sipm research development
Download
Skip this Video
Download Presentation
SiPM Research & Development

Loading in 2 Seconds...

play fullscreen
1 / 22

SiPM Research & Development - PowerPoint PPT Presentation


  • 159 Views
  • Uploaded on

SiPM Research & Development. Teacher: Mark Kirzeder Student: Emily Lohr Advisors: Dr. Randi Ruchti Mr. Barry Bambaugh. What is a SiPM?. Sil icon P hoto M ultiplier A new generation of detection system. An alternative to traditional PMTs. SiPMs vs. PMTs. Relatively Large

loader
I am the owner, or an agent authorized to act on behalf of the owner, of the copyrighted work described.
capcha
Download Presentation

PowerPoint Slideshow about ' SiPM Research & Development' - zinnia


An Image/Link below is provided (as is) to download presentation

Download Policy: Content on the Website is provided to you AS IS for your information and personal use and may not be sold / licensed / shared on other websites without getting consent from its author.While downloading, if for some reason you are not able to download a presentation, the publisher may have deleted the file from their server.


- - - - - - - - - - - - - - - - - - - - - - - - - - E N D - - - - - - - - - - - - - - - - - - - - - - - - - -
Presentation Transcript
sipm research development

SiPM Research & Development

Teacher: Mark Kirzeder

Student: Emily Lohr

Advisors: Dr. Randi Ruchti

Mr. Barry Bambaugh

what is a sipm
What is a SiPM?
  • Silicon Photo Multiplier
  • A new generation of detection system.
    • An alternative to traditional PMTs.
sipms vs pmts
SiPMs vs. PMTs
  • Relatively Large
  • High voltage
  • Expensive
  • Non-recoverable
  • Inconsistent signals
  • Affected by B fields
  • Not as precise
  • Slower response time
  • Small
  • Low voltage
  • Relatively low cost
  • Recoverability
  • Signal consistency
  • Unaffected by B field
  • Single photon counting ability
  • Fast response time
sipm signals
SiPM Signals
  • Individual photon counting ability
  • Active area
  • Inactive area
sipm drawbacks
SiPM Drawbacks
  • Optical cross talk
    • A signal from one pixel generates a signal in an adjacent pixel
  • High rates of noise
objectives
Objectives
  • Quantify SiPM performance with respect to
    • Manufacturer: Sensl vs. Hamamatsu
    • Number of pixels (active area)
    • Size: 1mm (square) vs. 3mm (square)
    • Bias Voltage
    • Temperature
  • Determine best configuration for SiPM operation
experimental devices
Experimental Devices

Hamamatsu device with electronics for controlling bias voltage

Sensl device with electronics for cooling and controlling bias voltage

experimental devices1
Experimental Devices
  • Sensl – Major Focus
    • 1mm x 1mm square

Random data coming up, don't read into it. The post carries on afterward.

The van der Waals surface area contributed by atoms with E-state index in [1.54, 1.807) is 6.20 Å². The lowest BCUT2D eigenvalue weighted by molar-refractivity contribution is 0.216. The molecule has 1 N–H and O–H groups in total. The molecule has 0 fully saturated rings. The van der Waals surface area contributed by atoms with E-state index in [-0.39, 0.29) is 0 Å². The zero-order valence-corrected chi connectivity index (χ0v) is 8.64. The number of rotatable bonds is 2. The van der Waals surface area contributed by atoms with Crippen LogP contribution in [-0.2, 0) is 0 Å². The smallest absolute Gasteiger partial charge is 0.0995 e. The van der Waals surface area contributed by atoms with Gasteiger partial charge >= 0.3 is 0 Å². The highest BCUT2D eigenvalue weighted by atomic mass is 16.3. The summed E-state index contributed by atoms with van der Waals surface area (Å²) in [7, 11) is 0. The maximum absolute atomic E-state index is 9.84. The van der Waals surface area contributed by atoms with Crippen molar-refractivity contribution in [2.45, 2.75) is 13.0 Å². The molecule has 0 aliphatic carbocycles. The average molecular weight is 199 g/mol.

• 35 micron x 35 micron square pixels
    • 3mm x 3mm square
      • 35 micron x 35 micron square pixels
  • Hamamatsu – Minor Focus
    • 1mm x 1mm square
      • 25 micron x 25 micron (1600 total pixels)
      • 50 micron x 50 micron (400 total pixels)
experimental set up1
Experimental Set Up
  • SiPM Location
  • Light Splitter
    • For future use when operating 2 SiPMs simultaneously
  • LED
    • Red
    • Pulsed at 50 kcps
noise study methods
Noise Study - Methods
  • SiPM turned on in the box without the LED
  • A counter was used to determine number of events that were above a given threshold
  • Temperatures were tested from +25 oC to -30 oC
  • Bias voltages were tested from 29.5V 31.5V
noise temp study sensl results
Noise & Temp Study – Sensl Results

Red = 29.5V, Orange = 30.0V, Yellow = 30.5V, Green = 31.0V, and Purple = 31.5V

noise bias study sensl results
Noise & Bias Study – Sensl Results

Red = +25C, Orange = +20C, Yellow = +10C, Green = 0C, L. Blue = -20C, D. Blue = -25C, and Purple = -30C

noise bias study hamamatsu results
Noise & Bias Study – Hamamatsu Results

Red = Ham Electronics, Yellow = 30ns gate,

Green = 100ns Gate and Blue = 100ns Gate

conclusions
Conclusions
  • 3mm Sensl Device
    • Noise was minimized at -20 oC
    • A bias of 30.0 V allows for greatest reduction of noise at -20 oC
  • 1mm Sensl Device
    • Noise continued to decrease slightly at -25 oC and -30 oC, although it seems to plateau
    • A bias of 29.5 V allows for greatest reduction of noise at -30 oC
signal quality study methods
Signal Quality Study - Methods
  • LED was used as the trigger
  • Signals were read into a QVT from the SiPM
  • Data was then analyzed using a program developed by Barry Bambaugh according to a Poisson Distribution
    • Identified number of events
    • Calculated the mean number of photons, peak separation, and number of peaks.
signal quality study methods1
Signal Quality Study - Methods
  • A desirable signal is one that has
    • Large average number of photons
    • Large peak separation
    • Large number of peaks
    • Low amount of noise
signal quality study results average number of photons
Signal Quality Study – Results:Average Number of Photons

Red = +25C, Orange = +20C, Yellow = +10C, Green = 0C, L. Blue = -10C, D. Blue = -20C, L. Purple = -25C, and D. Purple = -30C

signal quality study results average number of photons1
Signal Quality Study – Results:Average Number of Photons

Red = 29.5V, Orange = 30.0V, Yellow= 30.5V, Green = 31.0V, and Blue = 31.5V

conclusions1
Conclusions
  • 3mm Sensl Device
    • Little difference in photon detection (+/- 0.2) efficiency at all temperatures at 30.0V
    • Peak separation increases with increased bias
  • 1mm Sensl Device
    • Most photons detected at -10 oC
    • Peak separation increases with increased bias
future work
Future Work
  • Exact operational conditions will depend on the application of the SiPM
    • Noise can be reduce drastically with temp
    • Efficiency can be increased with bias
      • Bias does affect noise
  • Operate two SiPMs simultaneously to verify that the LED is unchanged
  • Experiment with the Hamamatsu devices more thoroughly
ad